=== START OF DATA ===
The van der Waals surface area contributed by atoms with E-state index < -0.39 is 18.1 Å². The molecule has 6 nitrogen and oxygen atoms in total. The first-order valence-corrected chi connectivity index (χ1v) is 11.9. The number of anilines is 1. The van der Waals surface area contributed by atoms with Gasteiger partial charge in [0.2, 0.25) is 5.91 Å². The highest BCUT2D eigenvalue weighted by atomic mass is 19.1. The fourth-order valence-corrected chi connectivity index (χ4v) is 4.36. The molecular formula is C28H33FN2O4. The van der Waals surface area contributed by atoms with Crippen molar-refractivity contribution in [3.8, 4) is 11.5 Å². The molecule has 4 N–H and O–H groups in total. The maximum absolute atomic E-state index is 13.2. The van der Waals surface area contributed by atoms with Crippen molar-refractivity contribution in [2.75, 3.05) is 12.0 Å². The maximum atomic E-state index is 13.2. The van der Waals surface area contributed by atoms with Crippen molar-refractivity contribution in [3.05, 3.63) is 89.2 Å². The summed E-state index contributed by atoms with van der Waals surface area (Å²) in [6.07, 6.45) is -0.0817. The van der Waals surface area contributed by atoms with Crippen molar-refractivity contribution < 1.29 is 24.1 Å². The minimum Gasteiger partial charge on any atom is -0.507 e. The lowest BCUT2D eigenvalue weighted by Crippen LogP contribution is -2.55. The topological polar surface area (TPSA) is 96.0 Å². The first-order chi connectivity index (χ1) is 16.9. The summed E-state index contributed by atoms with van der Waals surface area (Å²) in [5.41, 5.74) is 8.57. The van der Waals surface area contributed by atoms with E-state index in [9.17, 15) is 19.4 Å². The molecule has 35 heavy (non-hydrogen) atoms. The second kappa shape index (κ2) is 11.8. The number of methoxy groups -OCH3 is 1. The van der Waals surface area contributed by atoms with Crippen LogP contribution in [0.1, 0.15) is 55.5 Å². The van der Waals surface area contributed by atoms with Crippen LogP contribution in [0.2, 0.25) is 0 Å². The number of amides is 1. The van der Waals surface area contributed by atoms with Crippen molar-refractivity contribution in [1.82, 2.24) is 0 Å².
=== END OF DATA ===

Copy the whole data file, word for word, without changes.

The van der Waals surface area contributed by atoms with E-state index < -0.39 is 18.1 Å². The molecule has 6 nitrogen and oxygen atoms in total. The first-order valence-corrected chi connectivity index (χ1v) is 11.9. The number of anilines is 1. The van der Waals surface area contributed by atoms with Gasteiger partial charge in [0.2, 0.25) is 5.91 Å². The highest BCUT2D eigenvalue weighted by atomic mass is 19.1. The fourth-order valence-corrected chi connectivity index (χ4v) is 4.36. The molecular formula is C28H33FN2O4. The van der Waals surface area contributed by atoms with Crippen molar-refractivity contribution in [3.8, 4) is 11.5 Å². The molecule has 4 N–H and O–H groups in total. The maximum absolute atomic E-state index is 13.2. The van der Waals surface area contributed by atoms with Crippen molar-refractivity contribution in [2.75, 3.05) is 12.0 Å². The maximum atomic E-state index is 13.2. The van der Waals surface area contributed by atoms with Crippen molar-refractivity contribution in [3.05, 3.63) is 89.2 Å². The summed E-state index contributed by atoms with van der Waals surface area (Å²) in [6.07, 6.45) is -0.0817. The van der Waals surface area contributed by atoms with Crippen molar-refractivity contribution < 1.29 is 24.1 Å². The minimum Gasteiger partial charge on any atom is -0.507 e. The lowest BCUT2D eigenvalue weighted by Crippen LogP contribution is -2.55. The topological polar surface area (TPSA) is 96.0 Å². The first-order chi connectivity index (χ1) is 16.9. The summed E-state index contributed by atoms with van der Waals surface area (Å²) in [5.41, 5.74) is 8.57. The van der Waals surface area contributed by atoms with E-state index in [9.17, 15) is 19.4 Å². The molecule has 35 heavy (non-hydrogen) atoms. The second kappa shape index (κ2) is 11.8. The number of methoxy groups -OCH3 is 1. The van der Waals surface area contributed by atoms with Crippen LogP contribution in [0.1, 0.15) is 55.5 Å². The van der Waals surface area contributed by atoms with Crippen LogP contribution in [0.2, 0.25) is 0 Å². The number of amides is 1. The van der Waals surface area contributed by atoms with Crippen molar-refractivity contribution in [1.82, 2.24) is 0 Å².